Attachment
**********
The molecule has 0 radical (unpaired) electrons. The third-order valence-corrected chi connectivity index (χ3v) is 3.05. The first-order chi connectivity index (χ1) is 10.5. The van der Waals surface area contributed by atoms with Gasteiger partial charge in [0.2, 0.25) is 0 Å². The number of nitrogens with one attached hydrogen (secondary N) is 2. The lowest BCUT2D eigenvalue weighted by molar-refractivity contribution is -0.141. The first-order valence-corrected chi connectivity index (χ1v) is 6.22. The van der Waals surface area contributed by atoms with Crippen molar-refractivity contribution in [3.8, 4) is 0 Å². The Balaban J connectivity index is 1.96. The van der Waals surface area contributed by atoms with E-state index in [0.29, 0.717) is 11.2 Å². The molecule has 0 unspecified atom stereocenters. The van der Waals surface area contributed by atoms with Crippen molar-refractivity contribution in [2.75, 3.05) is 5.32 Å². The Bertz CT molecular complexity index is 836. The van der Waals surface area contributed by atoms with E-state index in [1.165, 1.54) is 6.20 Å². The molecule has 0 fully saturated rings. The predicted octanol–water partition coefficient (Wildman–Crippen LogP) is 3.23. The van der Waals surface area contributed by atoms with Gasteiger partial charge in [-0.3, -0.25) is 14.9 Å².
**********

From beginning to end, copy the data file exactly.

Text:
The molecule has 0 radical (unpaired) electrons. The third-order valence-corrected chi connectivity index (χ3v) is 3.05. The first-order chi connectivity index (χ1) is 10.5. The van der Waals surface area contributed by atoms with Gasteiger partial charge in [0.2, 0.25) is 0 Å². The number of nitrogens with one attached hydrogen (secondary N) is 2. The lowest BCUT2D eigenvalue weighted by molar-refractivity contribution is -0.141. The first-order valence-corrected chi connectivity index (χ1v) is 6.22. The van der Waals surface area contributed by atoms with Crippen molar-refractivity contribution in [3.8, 4) is 0 Å². The Balaban J connectivity index is 1.96. The van der Waals surface area contributed by atoms with E-state index in [0.29, 0.717) is 11.2 Å². The molecule has 0 unspecified atom stereocenters. The van der Waals surface area contributed by atoms with Crippen molar-refractivity contribution in [2.75, 3.05) is 5.32 Å². The Bertz CT molecular complexity index is 836. The van der Waals surface area contributed by atoms with E-state index in [1.165, 1.54) is 6.20 Å². The molecule has 0 fully saturated rings. The predicted octanol–water partition coefficient (Wildman–Crippen LogP) is 3.23. The van der Waals surface area contributed by atoms with Gasteiger partial charge in [-0.3, -0.25) is 14.9 Å².